Learn how to find the optimum dimensions for a waveguide to coax transition using an empirical approach that relies on a set of impedance measurements and a few calculations.
Paul Wade, W1GHZ
question I am frequently asked is, “Why do the antenna dimensions in the W1GHZ Microwave Antenna Book — Online not include the probe dimensions (for thetransition from waveguide to coaxial transmission line)?”1 The answer is that the transition is part of the transmission line, not the antenna, and does not directly affect the performance of an antenna. The transition may be right at the antenna, seemingly part of it, or at the other end of a run of waveguide transmission line, many meters away. The transition is an important part of most microwavesystems, however, since solidstate components are usually constructed on microstrip transmission lines and interconnected with coax, while microwave antennas normally use waveguide techniques. A typical transition consists of a coaxial connector on the broad side of a rectangular waveguide with the center conductor extended as a probe into the waveguide, with one end of the guide ending in a shortcircuit, like Figure 1. Since the structure is wellknown, design may be too ambitious a term, but the correct dimensions are far from obvious and are difficult to calculate. A number of sets of dimensions have been published, but there is little agreement between them, so it is difficult to tell which are right. Also, many of the published transitions are part of an antenna, so the dimensions mayhave been chosen to compensate for a poorly matched antenna impedance. Therefore, I chose an empirical approach: making a comprehensive set of measurements from which the optimum dimensions may be reached. I had previously used this technique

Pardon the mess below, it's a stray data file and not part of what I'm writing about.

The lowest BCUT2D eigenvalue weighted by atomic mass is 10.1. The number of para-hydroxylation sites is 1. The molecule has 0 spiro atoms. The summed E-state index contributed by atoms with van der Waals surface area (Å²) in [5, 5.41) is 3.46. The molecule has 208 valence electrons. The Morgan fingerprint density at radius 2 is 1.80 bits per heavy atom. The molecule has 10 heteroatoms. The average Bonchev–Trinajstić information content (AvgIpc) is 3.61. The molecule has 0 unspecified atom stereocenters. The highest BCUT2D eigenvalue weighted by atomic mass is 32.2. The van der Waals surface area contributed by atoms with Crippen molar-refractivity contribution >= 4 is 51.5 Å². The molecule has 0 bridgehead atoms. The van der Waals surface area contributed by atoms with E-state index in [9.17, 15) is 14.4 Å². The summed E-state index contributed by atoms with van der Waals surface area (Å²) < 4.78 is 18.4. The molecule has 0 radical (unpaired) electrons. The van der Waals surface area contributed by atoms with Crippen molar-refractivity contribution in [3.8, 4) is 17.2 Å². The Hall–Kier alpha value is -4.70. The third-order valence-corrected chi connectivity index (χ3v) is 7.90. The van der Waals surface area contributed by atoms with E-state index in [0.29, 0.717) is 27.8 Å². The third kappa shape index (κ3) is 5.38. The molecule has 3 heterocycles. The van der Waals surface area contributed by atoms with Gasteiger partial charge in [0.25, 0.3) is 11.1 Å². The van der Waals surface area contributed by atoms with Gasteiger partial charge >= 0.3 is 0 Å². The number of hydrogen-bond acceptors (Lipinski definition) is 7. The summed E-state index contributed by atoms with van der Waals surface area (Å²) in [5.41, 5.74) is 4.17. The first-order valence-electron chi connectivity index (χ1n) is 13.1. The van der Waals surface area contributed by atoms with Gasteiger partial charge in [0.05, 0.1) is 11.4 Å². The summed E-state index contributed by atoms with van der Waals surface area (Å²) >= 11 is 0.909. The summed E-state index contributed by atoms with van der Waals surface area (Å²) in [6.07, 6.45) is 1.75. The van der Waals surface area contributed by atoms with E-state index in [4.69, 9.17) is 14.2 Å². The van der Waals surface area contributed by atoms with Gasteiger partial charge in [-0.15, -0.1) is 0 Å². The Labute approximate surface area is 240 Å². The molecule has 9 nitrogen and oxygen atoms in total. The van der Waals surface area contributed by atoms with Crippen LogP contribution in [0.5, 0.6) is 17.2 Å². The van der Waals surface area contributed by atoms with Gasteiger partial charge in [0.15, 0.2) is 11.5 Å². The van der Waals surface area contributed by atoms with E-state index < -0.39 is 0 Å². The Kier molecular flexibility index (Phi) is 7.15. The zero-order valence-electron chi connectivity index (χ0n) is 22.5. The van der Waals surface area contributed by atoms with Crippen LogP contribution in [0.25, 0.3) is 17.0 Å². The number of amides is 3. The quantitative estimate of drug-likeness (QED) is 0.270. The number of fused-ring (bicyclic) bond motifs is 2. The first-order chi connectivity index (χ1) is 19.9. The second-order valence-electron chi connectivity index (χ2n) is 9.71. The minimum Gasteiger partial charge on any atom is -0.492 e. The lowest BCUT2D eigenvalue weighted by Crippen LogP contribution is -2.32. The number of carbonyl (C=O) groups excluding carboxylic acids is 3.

to determine probe dimensions for circular waveguide made from copper water pipe.2 It is easier to determine the dimensions for rectangularwaveguide, since commercial guide and components are readily available from surplus sources. Characteristics of a transition are best viewed by measuring the complex impedance (magnitude and phase) in the waveguide, using a waveguide slotted line. Figure 2 shows a typical X-band slotted line — the precision impedance measurement instrument of a few years ago, and, for waveguide, still moreaccurate than most network analyzer measurements. Since all professional microwave work today uses automatic network analyzers and computers, and few remember how to use a slotted line, slotted lines are almost given away today. I have paid as little as $2 for one at a hamfest. To find the optimum dimensions for a transition, I needed to make measurements over a range of transition dimensions, so anadjust-
able transition was desirable. The probe dimensions are readily varied by unscrewing the coax connector and trimming the probe, but the distance to the shorted end of the waveguide, or backshort, must also be varied. I machined a sliding plug to fit inside the guide, with alternating quarter-wave sections of high and low impedance to form an electrical short circuit, so that the performanceof the short does not depend on intimate contact with the waveguide walls. Figure 3 is a photograph of adjustable transitions for two common sizes of X-band waveguide, WR-90 and WR-75, as well as one for circular waveguide. Measurement Technique The first measurement is with a short circuit (flat metal plate) closing the end of the slotted line. The short provides a clear standing-wave patternwith sharp nulls at halfwavelength intervals, so we can measure the guide wavelength, and make any adjustments to the slotted line measuring probe. The next measurement is of the sliding tran-
appear on page 16.
161 Center Rd Shirley, MA 01464 email@example.com
Figure 1 — WR-75 waveguide to coax transition for 10 GHz.
10 Nov/Dec 2006
sition with no transition probe installed, with the...